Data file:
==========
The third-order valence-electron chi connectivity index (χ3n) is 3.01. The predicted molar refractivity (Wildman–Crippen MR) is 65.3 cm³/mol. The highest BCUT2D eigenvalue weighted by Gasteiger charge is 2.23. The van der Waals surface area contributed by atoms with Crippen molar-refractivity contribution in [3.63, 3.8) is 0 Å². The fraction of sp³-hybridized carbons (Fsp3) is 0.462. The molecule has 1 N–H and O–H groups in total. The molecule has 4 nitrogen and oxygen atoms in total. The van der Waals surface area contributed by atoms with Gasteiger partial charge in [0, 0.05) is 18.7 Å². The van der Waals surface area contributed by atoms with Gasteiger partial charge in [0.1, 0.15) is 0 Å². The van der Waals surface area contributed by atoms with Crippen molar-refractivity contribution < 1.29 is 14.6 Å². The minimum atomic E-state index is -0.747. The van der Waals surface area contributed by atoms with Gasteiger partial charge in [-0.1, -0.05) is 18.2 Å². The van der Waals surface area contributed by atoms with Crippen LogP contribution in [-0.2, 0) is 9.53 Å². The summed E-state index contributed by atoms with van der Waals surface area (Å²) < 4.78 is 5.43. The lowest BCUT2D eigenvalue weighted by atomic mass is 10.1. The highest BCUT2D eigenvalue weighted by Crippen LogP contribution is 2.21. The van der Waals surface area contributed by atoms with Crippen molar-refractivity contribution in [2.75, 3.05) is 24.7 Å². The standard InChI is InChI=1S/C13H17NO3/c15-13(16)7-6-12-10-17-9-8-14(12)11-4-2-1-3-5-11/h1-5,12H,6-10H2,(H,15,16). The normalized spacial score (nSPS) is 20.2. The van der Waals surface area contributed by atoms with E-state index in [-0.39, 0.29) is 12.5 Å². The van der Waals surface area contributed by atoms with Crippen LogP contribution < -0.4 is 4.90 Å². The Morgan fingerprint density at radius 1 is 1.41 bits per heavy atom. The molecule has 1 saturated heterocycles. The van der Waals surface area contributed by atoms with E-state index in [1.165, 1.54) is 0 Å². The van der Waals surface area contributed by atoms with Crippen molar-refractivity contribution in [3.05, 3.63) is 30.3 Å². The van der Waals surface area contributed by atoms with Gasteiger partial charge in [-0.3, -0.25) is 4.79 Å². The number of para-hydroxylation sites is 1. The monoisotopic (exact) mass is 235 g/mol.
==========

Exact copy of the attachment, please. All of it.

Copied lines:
The third-order valence-electron chi connectivity index (χ3n) is 3.01. The predicted molar refractivity (Wildman–Crippen MR) is 65.3 cm³/mol. The highest BCUT2D eigenvalue weighted by Gasteiger charge is 2.23. The van der Waals surface area contributed by atoms with Crippen molar-refractivity contribution in [3.63, 3.8) is 0 Å². The fraction of sp³-hybridized carbons (Fsp3) is 0.462. The molecule has 1 N–H and O–H groups in total. The molecule has 4 nitrogen and oxygen atoms in total. The van der Waals surface area contributed by atoms with Gasteiger partial charge in [0, 0.05) is 18.7 Å². The van der Waals surface area contributed by atoms with Gasteiger partial charge in [0.1, 0.15) is 0 Å². The van der Waals surface area contributed by atoms with Crippen molar-refractivity contribution < 1.29 is 14.6 Å². The minimum atomic E-state index is -0.747. The van der Waals surface area contributed by atoms with Gasteiger partial charge in [-0.1, -0.05) is 18.2 Å². The van der Waals surface area contributed by atoms with Crippen LogP contribution in [-0.2, 0) is 9.53 Å². The summed E-state index contributed by atoms with van der Waals surface area (Å²) < 4.78 is 5.43. The lowest BCUT2D eigenvalue weighted by atomic mass is 10.1. The highest BCUT2D eigenvalue weighted by Crippen LogP contribution is 2.21. The van der Waals surface area contributed by atoms with Crippen molar-refractivity contribution in [2.75, 3.05) is 24.7 Å². The standard InChI is InChI=1S/C13H17NO3/c15-13(16)7-6-12-10-17-9-8-14(12)11-4-2-1-3-5-11/h1-5,12H,6-10H2,(H,15,16). The normalized spacial score (nSPS) is 20.2. The van der Waals surface area contributed by atoms with E-state index in [-0.39, 0.29) is 12.5 Å². The van der Waals surface area contributed by atoms with Crippen LogP contribution < -0.4 is 4.90 Å². The Morgan fingerprint density at radius 1 is 1.41 bits per heavy atom. The molecule has 1 saturated heterocycles. The van der Waals surface area contributed by atoms with E-state index in [1.165, 1.54) is 0 Å². The van der Waals surface area contributed by atoms with Crippen molar-refractivity contribution in [3.05, 3.63) is 30.3 Å². The van der Waals surface area contributed by atoms with Gasteiger partial charge in [-0.3, -0.25) is 4.79 Å². The number of para-hydroxylation sites is 1. The monoisotopic (exact) mass is 235 g/mol.